TABC, Fort Worth consider settlement with patrons injured in Rainbow Lounge raid

Tom Anable

Fort Worth city administrators are recommending that the City Council approve a settlement with Chad Gibson, one of the patrons who was injured in the Rainbow Lounge raid. The pending settlement is a result of mediation among the city, the Texas Alcoholic Beverage Commission and Gibson’s attorneys.

The amount of the settlement from the city is $400,000. The amount from TABC has not been released.

The raid by Fort Worth police officers and TABC agents occurred on June 28, 2008, the 40th anniversary of the Stonewall Rebellion.

Gibson suffered a head injury. George Armstrong was also injured and is included in the settlement. Pending felony charges against Gibson and Armstrong were dropped toward the end of last year before the mediation began.

Three Fort Worth police officers received short suspensions, and two TABC agents were fired, as a result of the incident.

Tom Anable, a founder of Fairness Fort Worth, a group formed in the wake of the raid, said he’s pleased that the city had come to an agreement.

“I think that the willingness of the city to enter into mediation without a federal lawsuit being filed is an indication of their willingness to move forward with our community,” Anable said.

Anable said this is the first time the city has entered into mediation without the threat of a federal lawsuit and the first time a city and TABC entered into joint negotiations.

“That speaks volumes of the city and of TABC,” Anable said. “No one wants to go backward, and that’s the story.”

While Anable said he has no inside information about the negotiations, he added, “As with any mediation, it’s successful if neither side is really happy but both are satisfied.”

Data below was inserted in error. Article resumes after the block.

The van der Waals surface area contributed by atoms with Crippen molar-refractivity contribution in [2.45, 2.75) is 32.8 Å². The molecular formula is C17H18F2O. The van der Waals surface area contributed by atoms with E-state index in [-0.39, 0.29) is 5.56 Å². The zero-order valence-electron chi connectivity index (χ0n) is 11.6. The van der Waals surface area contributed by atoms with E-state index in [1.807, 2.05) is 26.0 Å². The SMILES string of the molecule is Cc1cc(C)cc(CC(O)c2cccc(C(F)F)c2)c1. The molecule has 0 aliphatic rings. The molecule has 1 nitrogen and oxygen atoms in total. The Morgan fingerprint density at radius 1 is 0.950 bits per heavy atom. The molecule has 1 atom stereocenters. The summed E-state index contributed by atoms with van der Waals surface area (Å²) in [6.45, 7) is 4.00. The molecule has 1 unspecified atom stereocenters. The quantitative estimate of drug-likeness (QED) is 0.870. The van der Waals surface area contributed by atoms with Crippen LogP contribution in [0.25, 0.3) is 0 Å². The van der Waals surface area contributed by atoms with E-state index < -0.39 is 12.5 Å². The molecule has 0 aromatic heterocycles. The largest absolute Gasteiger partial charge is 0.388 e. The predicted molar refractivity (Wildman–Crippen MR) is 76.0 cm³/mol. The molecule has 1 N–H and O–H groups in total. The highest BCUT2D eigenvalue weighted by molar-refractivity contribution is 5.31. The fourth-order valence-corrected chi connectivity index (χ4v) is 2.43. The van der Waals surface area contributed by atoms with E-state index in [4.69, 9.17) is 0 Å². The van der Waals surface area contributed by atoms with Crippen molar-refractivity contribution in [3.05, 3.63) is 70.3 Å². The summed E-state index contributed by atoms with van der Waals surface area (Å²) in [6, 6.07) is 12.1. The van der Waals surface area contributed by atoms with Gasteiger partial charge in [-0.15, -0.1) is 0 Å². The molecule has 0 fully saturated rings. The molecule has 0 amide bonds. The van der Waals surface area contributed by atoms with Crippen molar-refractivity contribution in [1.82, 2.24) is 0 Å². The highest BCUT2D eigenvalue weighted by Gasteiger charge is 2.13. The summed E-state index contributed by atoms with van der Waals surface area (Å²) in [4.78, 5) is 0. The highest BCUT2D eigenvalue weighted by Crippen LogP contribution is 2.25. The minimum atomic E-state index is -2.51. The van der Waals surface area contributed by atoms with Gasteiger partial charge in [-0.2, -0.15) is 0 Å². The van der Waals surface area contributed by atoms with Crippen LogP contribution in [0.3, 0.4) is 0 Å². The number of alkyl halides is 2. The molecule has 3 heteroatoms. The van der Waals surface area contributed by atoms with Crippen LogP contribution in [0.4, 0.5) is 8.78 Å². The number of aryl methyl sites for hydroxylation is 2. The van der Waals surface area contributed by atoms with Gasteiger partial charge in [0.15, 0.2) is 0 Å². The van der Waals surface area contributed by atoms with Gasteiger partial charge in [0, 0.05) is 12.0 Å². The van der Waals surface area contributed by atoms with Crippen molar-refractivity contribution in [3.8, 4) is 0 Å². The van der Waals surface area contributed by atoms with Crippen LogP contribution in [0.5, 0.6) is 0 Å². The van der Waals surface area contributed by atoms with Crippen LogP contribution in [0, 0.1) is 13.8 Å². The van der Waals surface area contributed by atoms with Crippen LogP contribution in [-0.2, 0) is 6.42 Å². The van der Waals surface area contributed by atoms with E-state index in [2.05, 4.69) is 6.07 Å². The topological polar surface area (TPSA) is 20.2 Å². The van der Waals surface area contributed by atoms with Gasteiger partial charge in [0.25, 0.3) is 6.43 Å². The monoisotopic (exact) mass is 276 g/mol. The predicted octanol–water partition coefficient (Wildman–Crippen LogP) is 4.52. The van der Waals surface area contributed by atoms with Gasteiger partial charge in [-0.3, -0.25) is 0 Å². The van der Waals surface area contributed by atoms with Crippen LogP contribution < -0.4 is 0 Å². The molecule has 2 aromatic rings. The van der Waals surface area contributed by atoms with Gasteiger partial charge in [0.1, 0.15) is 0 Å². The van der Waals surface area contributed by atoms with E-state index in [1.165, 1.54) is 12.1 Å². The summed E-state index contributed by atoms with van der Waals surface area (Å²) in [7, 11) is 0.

Carolyn Beck, a spokeswoman for TABC, said, “TABC has engaged in settlement discussions with [Gibson] attorney Don Tittle. At this time the parties have agreed not to comment on those discussions until any resolution is finalized.”

Adam Seidel, an attorney for Gibson and Armstrong, was not available for comment this morning.

The item is on the agenda for Tuesday’s Fort Worth City Council meeting.

Gibson, who was hospitalized after the raid, is still receiving treatment for the injuries he sustained.

—  David Taffet

City drops charges stemming from Rainbow Lounge raid in July 2009

Man who suffered brain injury in raid had been facing public intoxication, misdemeanor assault charges

Tammye Nash  |  Senior Editor nash@dallasvoice.com

FORT WORTH — The Fort Worth City Attorney’s office announced last week that it had dropped all charges against Chad Gibson and other individuals arrested in the June 28, 2009 raid on the Rainbow Lounge.

Gibson was hospitalized for a head injury he incurred during the raid, although questions remain about whether Gibson was injured when an agent with the Texas Alcoholic Beverage Commission slammed him against a wall in the club and then threw him to the floor, or when Gibson fell on the sidewalk outside while he was handcuffed.

Gibson was charged with misdemeanor public intoxication and misdemeanor assault on a law enforcement officer after TABC Agent Chris Aller said Gibson groped him while he was attempting to arrest Gibson.

However, Aller and the second TABC agent involved in the raid, as well as their supervising sergeant, were fired after TABC officials conducted an internal investigation and determined that the agents should not have raided the bar in the first place.

An internal investigation conducted by the Fort Worth Police Department also indicated that FWPD officers involved in the raid had violated procedures, and three officers were suspended for a total of five days as a result.

A second Rainbow Lounge patron, George Armstrong, said he suffered severe bruising and a muscle strain when police arrested him. He was charged with misdemeanor public intoxication.

Adam Seidel, attorney for both Gibson and Armstrong, said he had received a notice from the court in the first part of last week that Gibson’s case had been set for jury trial on Dec. 7. Shortly afterward, however, he was notified by the court clerk that the charges had been dismissed.

“I am glad they did the right thing and dropped their charges against these two victims. It shows a commitment to move forward,” Seidel said.

City officials issued a statement Friday afternoon, Nov. 19, saying that Class C misdemeanor charges stemming from the Rainbow Lounge raid against Dylan Brown and Jose Macias, as well as Gibson and Armstrong, had been dropped, but declined to comment further.